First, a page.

There is quite a kerfluffle going on now about Obama’s position on extraordinary rendition.
The Los Angeles Times recently reported that “under executive orders issued by Obama recently, the CIA still has authority to carry out what are known as renditions, secret abductions and transfers of prisoners to countries that cooperate with the United States. Current and former U.S. intelligence officials said that the rendition program might be poised to play an expanded role going forward because it was the main remaining mechanism — aside from Predator missile strikes — for taking suspected terrorists off the street. ”
In response, Scott Horton at Harper’s makes a necessary distinction between renditions and extraordinary rendition, which presumes the abductee is being taken to a country where s/he will be tortured. One can oppose both; but the opposition has to be on different grounds (opposing warrantless detention depending on the laws of the country involved vs. warrantless detention for the purpose of torture).
As Horton points out, Adolf Eichmann was “rendered.” Also, a number of drug trafficking suspects have been rendered (under Clinton and Bush the First). One might oppose these acts, but its essential to make the distinction between these renditions, what Bush did and Obama’s position.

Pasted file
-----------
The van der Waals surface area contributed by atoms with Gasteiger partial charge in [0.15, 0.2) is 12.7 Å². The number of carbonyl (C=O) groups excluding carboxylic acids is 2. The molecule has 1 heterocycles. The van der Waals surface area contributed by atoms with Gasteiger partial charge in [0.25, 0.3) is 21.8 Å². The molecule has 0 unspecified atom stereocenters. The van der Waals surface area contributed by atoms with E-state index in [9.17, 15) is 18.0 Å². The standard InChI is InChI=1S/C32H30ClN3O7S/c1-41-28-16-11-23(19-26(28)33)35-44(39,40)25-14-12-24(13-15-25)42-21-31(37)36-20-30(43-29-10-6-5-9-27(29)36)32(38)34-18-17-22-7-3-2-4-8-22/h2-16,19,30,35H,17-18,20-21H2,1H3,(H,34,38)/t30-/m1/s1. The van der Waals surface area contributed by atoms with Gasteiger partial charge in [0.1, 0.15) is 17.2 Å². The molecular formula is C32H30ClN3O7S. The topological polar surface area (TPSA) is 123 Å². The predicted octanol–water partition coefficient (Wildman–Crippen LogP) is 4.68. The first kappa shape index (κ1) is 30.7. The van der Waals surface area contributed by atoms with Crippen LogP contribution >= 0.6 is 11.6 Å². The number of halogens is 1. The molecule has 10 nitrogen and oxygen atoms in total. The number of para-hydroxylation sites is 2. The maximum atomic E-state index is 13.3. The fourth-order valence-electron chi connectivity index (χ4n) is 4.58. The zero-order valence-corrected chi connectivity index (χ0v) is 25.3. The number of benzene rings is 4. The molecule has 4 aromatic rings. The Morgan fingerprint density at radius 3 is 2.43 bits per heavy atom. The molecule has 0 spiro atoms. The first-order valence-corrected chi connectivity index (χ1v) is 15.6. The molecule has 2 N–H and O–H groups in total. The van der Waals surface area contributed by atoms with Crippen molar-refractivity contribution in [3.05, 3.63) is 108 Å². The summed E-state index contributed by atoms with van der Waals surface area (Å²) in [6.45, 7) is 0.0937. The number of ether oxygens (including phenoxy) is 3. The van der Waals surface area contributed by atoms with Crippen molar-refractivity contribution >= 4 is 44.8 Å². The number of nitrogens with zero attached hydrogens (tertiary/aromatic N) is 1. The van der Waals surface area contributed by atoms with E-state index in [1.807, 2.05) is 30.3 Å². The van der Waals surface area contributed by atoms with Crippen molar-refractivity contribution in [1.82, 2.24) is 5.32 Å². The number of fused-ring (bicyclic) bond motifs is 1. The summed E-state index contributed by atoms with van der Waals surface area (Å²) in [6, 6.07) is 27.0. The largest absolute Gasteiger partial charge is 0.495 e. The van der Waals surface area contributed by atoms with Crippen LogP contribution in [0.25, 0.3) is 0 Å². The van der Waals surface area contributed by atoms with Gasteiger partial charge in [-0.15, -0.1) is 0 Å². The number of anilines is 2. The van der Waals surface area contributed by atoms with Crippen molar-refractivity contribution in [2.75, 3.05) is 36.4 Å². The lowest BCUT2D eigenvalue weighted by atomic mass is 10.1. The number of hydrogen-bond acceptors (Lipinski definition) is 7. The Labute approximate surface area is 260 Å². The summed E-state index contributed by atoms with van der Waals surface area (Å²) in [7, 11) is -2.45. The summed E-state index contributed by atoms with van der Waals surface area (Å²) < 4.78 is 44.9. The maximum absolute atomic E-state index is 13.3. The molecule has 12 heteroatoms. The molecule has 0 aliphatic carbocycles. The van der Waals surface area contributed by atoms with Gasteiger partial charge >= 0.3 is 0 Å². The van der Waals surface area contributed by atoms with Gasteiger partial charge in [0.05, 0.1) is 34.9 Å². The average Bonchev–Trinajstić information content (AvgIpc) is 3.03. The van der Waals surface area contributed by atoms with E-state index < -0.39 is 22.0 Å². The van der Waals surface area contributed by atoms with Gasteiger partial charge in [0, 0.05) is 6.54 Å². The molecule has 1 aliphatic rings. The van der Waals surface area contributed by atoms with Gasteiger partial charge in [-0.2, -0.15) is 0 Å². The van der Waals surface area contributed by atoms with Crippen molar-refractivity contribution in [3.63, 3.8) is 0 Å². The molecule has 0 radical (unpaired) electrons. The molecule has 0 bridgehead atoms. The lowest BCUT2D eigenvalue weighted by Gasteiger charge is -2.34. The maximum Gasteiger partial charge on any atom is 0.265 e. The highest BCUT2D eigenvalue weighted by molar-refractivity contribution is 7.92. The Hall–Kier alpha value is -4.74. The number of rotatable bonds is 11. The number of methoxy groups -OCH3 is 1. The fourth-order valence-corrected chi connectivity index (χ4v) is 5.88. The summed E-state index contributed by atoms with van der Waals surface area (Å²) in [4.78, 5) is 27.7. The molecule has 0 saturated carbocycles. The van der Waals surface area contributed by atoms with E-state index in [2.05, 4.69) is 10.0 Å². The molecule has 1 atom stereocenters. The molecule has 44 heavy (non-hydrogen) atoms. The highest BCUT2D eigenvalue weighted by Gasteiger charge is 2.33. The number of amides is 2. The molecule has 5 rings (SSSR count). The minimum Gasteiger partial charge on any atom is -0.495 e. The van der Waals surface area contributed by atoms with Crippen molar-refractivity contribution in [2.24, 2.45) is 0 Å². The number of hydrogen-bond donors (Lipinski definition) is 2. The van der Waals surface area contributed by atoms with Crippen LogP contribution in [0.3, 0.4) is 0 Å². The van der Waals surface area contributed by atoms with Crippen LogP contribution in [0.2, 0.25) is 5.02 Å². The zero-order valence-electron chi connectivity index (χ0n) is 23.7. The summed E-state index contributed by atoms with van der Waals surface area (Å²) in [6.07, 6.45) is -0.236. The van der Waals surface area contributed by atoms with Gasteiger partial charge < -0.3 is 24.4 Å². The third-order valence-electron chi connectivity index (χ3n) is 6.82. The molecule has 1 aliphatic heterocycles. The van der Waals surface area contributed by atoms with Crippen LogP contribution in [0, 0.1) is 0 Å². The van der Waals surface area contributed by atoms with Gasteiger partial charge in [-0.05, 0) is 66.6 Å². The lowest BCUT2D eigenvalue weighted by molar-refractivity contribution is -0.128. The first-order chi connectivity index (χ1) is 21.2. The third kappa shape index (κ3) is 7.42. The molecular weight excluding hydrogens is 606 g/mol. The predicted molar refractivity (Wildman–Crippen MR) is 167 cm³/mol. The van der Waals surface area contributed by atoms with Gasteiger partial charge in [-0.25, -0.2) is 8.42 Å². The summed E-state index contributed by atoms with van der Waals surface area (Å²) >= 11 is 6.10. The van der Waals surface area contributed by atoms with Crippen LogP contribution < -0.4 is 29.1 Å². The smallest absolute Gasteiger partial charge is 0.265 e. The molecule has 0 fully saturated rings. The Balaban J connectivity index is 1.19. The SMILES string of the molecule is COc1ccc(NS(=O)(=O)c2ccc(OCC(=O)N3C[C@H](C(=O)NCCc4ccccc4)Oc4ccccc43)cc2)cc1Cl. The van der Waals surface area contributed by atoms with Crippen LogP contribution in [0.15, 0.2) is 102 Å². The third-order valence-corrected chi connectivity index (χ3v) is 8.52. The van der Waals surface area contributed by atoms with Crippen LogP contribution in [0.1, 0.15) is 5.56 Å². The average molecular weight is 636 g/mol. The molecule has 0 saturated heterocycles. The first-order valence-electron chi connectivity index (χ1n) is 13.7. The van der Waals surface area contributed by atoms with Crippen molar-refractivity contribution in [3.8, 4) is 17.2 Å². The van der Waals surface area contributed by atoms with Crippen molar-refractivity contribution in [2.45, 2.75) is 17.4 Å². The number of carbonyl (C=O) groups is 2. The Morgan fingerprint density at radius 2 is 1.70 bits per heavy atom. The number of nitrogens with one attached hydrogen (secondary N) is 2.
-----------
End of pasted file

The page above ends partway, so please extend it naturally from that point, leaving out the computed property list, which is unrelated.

As one friend from North Carolina Stop Torture Now said on our list serve, “We need more information to determine how much leeway the executive branch is giving the CIA and other non-military agencies. Will we still have black holes? CAN we still kidnap and disappear? Can we render for reasons other than bringing a person to a judicial proceeding (obviously a fair procedure is required). If there is secrecy, how do we know if the ‘no more’ torture position is a reality in practice and not just an articulated policy?”
I give President Obama the benefit of the doubt on this one.
Here’s Horton on Rachel Maddow: